Math Fails 2018 Set #4 – 87 new pictures to download
For the 4th year in a row, on August 1st, I am releasing a new set of #mathfails I’ve collected in the last 365 days. Each year I think I can’t possibly find more math fail pictures to join the other 200+ that I have in previous posts. Thank you to the #MTBoS and #iteachmath community on twitter I found another 80 or more math fails to share with you this year. At the end of this math post you can download the Word Doc with all 80+ pictures as well as find links to my previous 3 blog posts.
Still 5 years later, the best thing I’ve put on my walls that students, other teachers, parents and almost anyone looks at and discusses regularly is my #MathFail wall of fame. For the last 2 years I’ve put 20-30 laminated math fails in my hallway and enjoy watching people regularly stop and try and figure out what is wrong with each picture. I switch out pictures occasionally since I have somewhere between 200-300 pictures I found over the years. Below are some of my favorites from between August 2, 2017 and today, August 1, 2018. If you are looking for a fun idea for the walls of your classroom or school I HIGHLY recommend adding a #mathfail wall to your school.
The most common type of #mathfail
There is one type of math fail that is found and shared with me each year. I like to call this type the “Here’s a penny, keep the change!” #math fail. Each is a picture of something for sale that as listed should sell for slightly less than a penny each. It is a misconception of parts of dollars ($) vs parts of cents (
I dare you the next time you see one of these photos at a store to purchase an item, walk up to the counter with a penny and say “Here is a penny, keep the change!” and walk away. This year you could have purchased pens, lemons (or DEMONS depending on how you read the sign), boneless wings, pool noodles, Mac & Cheese or peanut butter bars all for less than one penny each.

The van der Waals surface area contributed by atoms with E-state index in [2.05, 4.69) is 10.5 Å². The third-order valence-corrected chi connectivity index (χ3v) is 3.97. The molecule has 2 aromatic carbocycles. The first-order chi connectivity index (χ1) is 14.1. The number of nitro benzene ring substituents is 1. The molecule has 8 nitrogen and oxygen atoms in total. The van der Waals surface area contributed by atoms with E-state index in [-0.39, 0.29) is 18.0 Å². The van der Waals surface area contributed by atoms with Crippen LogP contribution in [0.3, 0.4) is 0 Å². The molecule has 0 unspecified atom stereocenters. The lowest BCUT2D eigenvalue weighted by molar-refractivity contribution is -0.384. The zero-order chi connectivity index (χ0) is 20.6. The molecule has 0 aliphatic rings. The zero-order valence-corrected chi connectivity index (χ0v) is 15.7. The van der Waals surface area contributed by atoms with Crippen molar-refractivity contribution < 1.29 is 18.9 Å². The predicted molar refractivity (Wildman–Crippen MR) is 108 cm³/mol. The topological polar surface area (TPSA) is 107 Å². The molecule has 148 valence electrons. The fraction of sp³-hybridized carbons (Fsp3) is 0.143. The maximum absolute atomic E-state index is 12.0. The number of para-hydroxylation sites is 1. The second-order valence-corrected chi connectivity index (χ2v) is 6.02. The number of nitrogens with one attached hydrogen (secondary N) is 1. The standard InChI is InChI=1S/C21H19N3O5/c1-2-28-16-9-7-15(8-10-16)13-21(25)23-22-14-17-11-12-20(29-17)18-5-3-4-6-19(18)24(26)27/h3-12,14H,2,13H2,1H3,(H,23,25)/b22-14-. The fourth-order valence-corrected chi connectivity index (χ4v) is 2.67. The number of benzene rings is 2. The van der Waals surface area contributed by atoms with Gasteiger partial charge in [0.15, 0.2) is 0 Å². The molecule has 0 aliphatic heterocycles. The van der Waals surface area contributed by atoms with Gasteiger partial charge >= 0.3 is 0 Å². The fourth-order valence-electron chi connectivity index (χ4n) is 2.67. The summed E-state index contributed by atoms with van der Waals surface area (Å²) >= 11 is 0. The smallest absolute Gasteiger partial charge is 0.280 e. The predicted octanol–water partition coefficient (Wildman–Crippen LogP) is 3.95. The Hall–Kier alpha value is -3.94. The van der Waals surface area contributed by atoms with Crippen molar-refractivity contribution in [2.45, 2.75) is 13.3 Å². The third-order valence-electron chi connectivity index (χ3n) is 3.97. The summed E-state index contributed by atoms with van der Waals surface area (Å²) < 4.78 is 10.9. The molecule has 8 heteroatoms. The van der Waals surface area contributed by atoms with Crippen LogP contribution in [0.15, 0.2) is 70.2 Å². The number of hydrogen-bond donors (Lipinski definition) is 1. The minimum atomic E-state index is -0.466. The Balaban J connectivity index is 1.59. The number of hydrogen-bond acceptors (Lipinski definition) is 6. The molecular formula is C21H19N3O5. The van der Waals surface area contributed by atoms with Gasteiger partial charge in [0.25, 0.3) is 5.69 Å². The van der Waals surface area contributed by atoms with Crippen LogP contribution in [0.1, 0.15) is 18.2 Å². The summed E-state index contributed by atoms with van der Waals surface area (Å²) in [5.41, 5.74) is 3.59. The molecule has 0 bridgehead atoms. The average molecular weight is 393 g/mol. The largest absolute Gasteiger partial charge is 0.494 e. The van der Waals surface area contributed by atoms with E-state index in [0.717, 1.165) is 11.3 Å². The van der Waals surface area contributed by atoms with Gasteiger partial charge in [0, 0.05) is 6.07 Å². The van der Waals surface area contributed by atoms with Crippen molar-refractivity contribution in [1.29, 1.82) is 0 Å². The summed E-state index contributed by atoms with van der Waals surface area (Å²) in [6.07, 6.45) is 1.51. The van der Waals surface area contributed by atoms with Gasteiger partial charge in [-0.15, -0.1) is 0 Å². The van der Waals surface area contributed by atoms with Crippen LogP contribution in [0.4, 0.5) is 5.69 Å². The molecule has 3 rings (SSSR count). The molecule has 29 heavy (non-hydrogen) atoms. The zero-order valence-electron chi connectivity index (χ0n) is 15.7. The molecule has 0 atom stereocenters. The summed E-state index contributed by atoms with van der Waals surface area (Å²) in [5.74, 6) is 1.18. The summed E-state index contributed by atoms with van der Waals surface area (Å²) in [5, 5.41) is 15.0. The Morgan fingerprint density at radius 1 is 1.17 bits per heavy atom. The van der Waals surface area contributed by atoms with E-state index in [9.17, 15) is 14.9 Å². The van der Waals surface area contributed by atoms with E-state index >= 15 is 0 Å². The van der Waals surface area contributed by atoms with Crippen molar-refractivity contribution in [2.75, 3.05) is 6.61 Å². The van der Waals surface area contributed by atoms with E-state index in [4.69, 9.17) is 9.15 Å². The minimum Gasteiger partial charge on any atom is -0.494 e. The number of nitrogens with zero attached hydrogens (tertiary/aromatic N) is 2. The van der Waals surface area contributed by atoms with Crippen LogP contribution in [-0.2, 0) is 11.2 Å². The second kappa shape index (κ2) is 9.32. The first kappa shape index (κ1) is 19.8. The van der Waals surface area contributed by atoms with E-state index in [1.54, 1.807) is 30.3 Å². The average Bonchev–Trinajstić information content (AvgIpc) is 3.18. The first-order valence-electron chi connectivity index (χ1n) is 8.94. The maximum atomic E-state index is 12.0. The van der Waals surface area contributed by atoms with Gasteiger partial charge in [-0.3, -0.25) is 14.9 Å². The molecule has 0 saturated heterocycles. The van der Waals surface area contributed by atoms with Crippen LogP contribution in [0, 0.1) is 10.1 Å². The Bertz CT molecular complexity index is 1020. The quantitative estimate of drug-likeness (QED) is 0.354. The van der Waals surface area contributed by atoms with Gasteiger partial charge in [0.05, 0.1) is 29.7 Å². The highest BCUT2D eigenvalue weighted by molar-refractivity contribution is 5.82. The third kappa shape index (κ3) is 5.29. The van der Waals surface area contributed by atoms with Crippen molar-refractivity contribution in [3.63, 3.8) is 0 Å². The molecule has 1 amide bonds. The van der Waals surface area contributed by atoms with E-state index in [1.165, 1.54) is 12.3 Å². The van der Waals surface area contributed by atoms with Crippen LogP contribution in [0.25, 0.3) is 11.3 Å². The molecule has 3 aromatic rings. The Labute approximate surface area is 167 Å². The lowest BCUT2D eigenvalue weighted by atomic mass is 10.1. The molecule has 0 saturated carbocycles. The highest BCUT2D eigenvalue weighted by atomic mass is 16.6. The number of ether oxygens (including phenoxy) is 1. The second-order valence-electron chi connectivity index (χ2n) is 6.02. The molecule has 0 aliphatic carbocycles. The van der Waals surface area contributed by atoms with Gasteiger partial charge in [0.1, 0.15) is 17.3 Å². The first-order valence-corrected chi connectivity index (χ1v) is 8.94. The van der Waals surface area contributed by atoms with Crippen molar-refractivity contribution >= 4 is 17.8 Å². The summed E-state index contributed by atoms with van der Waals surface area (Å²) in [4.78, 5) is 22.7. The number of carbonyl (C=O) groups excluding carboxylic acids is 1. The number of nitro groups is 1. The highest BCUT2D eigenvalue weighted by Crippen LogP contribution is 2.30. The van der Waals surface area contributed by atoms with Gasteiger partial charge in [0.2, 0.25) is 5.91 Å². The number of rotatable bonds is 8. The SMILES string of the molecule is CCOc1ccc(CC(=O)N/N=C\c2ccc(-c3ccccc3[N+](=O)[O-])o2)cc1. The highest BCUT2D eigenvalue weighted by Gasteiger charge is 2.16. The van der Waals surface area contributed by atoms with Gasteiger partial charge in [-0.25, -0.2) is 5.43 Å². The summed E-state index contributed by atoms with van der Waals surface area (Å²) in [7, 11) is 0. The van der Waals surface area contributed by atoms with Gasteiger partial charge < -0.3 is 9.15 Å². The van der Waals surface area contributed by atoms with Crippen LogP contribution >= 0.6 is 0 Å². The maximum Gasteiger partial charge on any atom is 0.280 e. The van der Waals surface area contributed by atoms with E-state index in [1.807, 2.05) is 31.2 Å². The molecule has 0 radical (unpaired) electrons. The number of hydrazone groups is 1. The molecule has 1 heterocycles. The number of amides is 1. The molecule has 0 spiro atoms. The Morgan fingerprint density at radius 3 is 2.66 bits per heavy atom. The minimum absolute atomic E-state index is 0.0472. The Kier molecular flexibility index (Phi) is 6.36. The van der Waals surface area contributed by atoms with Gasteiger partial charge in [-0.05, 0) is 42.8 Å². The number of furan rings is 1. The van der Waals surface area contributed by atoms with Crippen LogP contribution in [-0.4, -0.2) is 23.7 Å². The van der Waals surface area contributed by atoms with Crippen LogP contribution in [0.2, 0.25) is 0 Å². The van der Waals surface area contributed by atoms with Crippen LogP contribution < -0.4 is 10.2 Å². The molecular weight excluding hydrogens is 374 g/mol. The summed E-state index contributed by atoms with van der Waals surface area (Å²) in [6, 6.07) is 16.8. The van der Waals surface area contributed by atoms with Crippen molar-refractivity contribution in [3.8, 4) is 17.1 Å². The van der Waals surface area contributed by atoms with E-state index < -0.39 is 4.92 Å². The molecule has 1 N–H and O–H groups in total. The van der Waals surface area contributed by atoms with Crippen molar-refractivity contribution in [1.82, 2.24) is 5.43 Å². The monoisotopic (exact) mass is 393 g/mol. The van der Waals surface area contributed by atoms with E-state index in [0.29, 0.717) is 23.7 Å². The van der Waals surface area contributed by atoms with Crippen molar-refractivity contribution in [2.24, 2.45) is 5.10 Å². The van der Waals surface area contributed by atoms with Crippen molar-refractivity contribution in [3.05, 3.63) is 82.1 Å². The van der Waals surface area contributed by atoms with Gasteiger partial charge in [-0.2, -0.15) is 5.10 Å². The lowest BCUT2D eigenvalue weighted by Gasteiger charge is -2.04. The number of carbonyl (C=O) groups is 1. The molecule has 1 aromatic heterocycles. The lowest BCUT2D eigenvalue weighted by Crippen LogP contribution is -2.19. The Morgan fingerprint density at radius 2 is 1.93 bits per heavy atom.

Graph Fails could also be #1
Bad graphs are make up a ton of the #mathfails I get tagged in. Not only are there a lot of them – they also generate a lot of the conversation in my #MathFail display in my schools hallways….Here are a few from this year…
Hotel Room Signs
Confusing hotel room signs seemed to be a theme this year. I feel I was tagged in them at least 5 or 6 times. I only found 2 though when I put the collection of #mathfails together this year.
Where is room 1111?
These 2 #mathfails are great conversation starters around percentages…..
First a Lift ad from this year….
And an old comic…
Zero & Prime
Several fails got at the definition and conventions in mathematics – specifically related to “Is zero a positive or negative?” and “Is one a prime number”
Math problems also create #mathfails
It is not just tweets, advertisements and store pricing where you can find #mathfails. #Mathfails are found in our text books and the work we assign our students. Here are just 3 this year from the #MTBoS community.
Janell really has lost her marbles!
Just no! Is there a worse context for a math problem this year? I think not. (but if you have one – tweet me at @saravdwerf – I’d love to see it and add it to next years set!
Amie tweeted this one out – and she is the daughter of a citrus farmer…. we can do so much better selecting contexts for our math problems…
Nope. #mathfail pic.twitter.com/rWnjyMeEQg
— Amie Albrecht (@nomad_penguin) April 20, 2017
I’ll leave you with this classic Peanuts cartoon…
The vast majority of my collection of math fails has very little to do with Geometry – this year was different and had a few fun ones to offer. One of my favorite came from this story (click link) from England. Look at this picture… What do you notice? What do you wonder?
A quote from the article….
Look at the picture above. What do you think of?
Do you think of the corner of Stanley Park which divides two great football teams?
Do you consider that one mast in the ground as a symbol of the different directions in which two great football clubs have gone?